beans (sometimes with squash, kale, or meat, but often just beans)
spaghetti with a little bit of tomato sauce
one or two kinds of meat, often chicken
(frequently without sauce, but sometimes with)
vegetable salad/some cooked kale/a plate of sliced tomatoes/possibly fruit
Fruit juice and/or soda. (It´s not normal here to drink water or milk with dinner. Coca-cola is very popular — I’ve had a lot more Coke so far than Guarana. Lemon-lime and orange soda are also popular. The fruit juices are amazing. )
Cake or pudding for dessert!
The food here is good. Most people don´t eat very spicy food.
The pineapple here is amazing! It is less yellow and more translucent here, super sweet, and extremely delicious. Papaya and mango are also possible. There are lots of fruit vendors with carts in the city center. They have bananas (often green and sweeter), mangoes, grapes, watermelon, coconuts, pineapple, papaya, sometimes nuts, corn, and several fruits I don´t know the name of (graveola, aceola?, etc). I also tried a jackfruit otter pop/popsicle-ish thing the other day. That was super fun. I use shredded canned unripe jackfruit at home to make barbecue-style tacos, but I’ve never tried a ripe, sweet jackfruit. It didn’t taste super strongly of anything, but it was good.
This week was very special. We met the mother of the young woman I told you about last week (parents forbid her to see us, come to church, get baptized) on the street. She lifted all the restrictions, said it was a misunderstanding and she didn’t have anything against us, and apologized. Then her daughter came to the baptisms we had this week and went to the dance afterwards! So it looks like we’re going to be able to teach her again. Our prayers that her parents’ hearts would be softened were answered!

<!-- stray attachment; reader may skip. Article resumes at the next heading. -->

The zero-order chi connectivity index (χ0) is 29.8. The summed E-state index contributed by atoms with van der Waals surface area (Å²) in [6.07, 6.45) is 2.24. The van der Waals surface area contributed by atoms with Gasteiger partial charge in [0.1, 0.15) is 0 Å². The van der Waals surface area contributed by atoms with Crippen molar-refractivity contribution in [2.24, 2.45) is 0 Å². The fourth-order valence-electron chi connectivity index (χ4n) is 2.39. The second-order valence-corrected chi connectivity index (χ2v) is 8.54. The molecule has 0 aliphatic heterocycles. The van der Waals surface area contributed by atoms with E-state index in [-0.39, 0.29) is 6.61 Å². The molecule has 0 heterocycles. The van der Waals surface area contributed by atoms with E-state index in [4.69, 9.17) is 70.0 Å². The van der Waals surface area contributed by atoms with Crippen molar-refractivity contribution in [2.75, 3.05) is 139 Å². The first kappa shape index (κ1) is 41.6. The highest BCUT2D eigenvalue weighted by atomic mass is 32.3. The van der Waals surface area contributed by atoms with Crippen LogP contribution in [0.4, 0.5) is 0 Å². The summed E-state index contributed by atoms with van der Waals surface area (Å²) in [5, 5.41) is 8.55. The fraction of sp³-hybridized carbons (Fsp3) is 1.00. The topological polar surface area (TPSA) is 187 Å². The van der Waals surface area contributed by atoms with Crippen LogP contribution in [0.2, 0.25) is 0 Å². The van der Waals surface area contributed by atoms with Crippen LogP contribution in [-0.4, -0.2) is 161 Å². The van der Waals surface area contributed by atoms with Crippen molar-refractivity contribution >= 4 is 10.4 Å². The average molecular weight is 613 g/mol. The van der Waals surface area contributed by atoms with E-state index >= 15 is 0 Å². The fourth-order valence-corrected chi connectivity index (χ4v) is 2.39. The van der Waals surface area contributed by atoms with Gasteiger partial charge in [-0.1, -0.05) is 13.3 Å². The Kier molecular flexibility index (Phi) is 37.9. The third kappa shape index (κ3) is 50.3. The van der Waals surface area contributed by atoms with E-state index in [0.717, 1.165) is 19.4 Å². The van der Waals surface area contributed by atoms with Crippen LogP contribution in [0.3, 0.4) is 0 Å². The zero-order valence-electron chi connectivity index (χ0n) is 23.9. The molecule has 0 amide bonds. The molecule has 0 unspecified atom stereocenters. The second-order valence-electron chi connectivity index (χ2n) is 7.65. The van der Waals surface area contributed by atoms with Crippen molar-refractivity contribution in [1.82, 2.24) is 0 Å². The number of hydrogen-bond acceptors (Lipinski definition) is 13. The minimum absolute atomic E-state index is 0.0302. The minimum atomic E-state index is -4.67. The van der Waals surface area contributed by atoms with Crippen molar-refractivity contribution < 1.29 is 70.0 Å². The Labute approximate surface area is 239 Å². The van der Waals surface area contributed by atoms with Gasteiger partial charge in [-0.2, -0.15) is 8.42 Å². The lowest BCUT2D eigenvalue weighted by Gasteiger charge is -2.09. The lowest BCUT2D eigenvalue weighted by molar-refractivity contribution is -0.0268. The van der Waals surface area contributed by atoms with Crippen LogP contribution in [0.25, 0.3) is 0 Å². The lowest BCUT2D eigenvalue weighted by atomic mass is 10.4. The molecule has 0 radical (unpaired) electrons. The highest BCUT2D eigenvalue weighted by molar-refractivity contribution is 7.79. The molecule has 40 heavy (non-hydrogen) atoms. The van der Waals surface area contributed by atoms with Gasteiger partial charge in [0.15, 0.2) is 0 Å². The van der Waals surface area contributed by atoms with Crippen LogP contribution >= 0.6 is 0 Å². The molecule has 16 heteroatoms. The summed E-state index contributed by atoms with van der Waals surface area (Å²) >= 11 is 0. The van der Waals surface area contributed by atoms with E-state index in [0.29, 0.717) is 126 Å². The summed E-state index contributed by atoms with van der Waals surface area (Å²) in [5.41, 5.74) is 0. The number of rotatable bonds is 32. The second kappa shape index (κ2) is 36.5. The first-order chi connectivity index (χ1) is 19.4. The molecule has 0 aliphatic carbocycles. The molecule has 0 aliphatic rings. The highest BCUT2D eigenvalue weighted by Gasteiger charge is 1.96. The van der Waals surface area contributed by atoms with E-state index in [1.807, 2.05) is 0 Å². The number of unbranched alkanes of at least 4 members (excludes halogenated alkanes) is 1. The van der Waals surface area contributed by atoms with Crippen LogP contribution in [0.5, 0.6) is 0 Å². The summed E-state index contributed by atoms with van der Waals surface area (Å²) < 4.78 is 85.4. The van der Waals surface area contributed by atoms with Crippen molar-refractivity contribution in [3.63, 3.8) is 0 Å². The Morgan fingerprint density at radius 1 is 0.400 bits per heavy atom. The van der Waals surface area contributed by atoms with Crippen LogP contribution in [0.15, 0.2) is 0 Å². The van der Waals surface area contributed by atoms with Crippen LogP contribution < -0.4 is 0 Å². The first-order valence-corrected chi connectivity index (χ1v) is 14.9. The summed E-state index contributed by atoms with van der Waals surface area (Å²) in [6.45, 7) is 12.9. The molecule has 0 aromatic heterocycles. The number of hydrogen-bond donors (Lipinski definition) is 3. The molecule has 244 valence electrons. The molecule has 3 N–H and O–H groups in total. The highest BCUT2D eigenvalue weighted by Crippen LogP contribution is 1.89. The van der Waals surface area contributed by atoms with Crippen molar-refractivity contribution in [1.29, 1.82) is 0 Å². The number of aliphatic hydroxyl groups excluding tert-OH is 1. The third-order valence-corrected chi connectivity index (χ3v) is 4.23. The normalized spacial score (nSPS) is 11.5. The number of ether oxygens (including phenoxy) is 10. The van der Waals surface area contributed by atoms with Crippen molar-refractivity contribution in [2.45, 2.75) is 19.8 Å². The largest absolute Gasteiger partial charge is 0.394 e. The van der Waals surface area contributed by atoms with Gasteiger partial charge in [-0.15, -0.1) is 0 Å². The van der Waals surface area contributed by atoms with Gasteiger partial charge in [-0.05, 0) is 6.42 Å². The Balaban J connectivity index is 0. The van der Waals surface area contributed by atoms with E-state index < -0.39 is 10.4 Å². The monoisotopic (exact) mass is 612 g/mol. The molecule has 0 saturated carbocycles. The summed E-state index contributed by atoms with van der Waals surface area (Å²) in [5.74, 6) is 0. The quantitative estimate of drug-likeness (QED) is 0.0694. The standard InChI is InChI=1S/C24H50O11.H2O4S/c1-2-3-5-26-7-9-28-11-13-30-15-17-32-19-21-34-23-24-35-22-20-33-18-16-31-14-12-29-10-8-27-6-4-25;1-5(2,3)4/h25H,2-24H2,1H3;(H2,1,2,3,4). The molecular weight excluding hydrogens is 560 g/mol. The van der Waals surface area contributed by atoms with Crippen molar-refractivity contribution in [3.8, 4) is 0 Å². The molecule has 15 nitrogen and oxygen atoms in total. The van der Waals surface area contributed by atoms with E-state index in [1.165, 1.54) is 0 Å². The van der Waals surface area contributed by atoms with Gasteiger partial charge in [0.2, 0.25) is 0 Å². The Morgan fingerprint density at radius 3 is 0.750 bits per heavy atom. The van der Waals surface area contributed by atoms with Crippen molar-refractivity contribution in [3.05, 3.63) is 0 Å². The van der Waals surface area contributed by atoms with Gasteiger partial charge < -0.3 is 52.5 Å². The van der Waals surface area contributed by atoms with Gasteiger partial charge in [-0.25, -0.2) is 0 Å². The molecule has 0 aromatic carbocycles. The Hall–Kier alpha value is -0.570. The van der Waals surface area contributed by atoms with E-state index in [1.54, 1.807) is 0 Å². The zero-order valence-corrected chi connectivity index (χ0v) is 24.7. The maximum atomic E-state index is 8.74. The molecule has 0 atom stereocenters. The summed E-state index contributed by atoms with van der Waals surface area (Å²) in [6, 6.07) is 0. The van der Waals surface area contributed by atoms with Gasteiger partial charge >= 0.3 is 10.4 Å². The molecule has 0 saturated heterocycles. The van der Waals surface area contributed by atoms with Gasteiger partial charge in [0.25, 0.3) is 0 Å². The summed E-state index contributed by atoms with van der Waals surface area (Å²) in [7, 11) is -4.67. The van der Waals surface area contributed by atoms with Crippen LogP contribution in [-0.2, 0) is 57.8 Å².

I didn’t go to the dance of course (not really a missionary-approved activity! We´re supposed to listen to church and classical music and eschew all romance-related activities so we can focus on helping people get closer to our Savior), but some less-active members, investigators, and recent converts did and everybody was excited about it. Hopefully we can figure out how to have those dances more often.
Right after we met the first mother on the street we met a mother of one of our other investigators. The day before she said he couldn’t get baptized last week because he needed to be 18 and spend many months learning about the church before making that decision. We were concerned — he has a strong testimony, has learned all the lessons we’ve given him by heart, and we felt strongly that he should be baptized on the date we had chosen. The discussion was going badly when I suddenly had the idea to share the story of Peter and the other fishermen who immediately left their nets and followed Christ’s invitation “follow me” (Matthew 4:18-22
). It was a little tough because I couldn’t remember the exact word for fisherman and “follow me´´ is a little hard to conjugate on the fly! But I got close enough that my companion could correct me, and I think the sister understood. Then she agreed to allow him to get baptized! It was a little miracle. The other young man who got baptized this week also had trouble with parents’ permission and we were worried he wouldn’t be able to make it to sacrament meeting to receive the gift of the Holy Ghost,
but everything worked out in the end.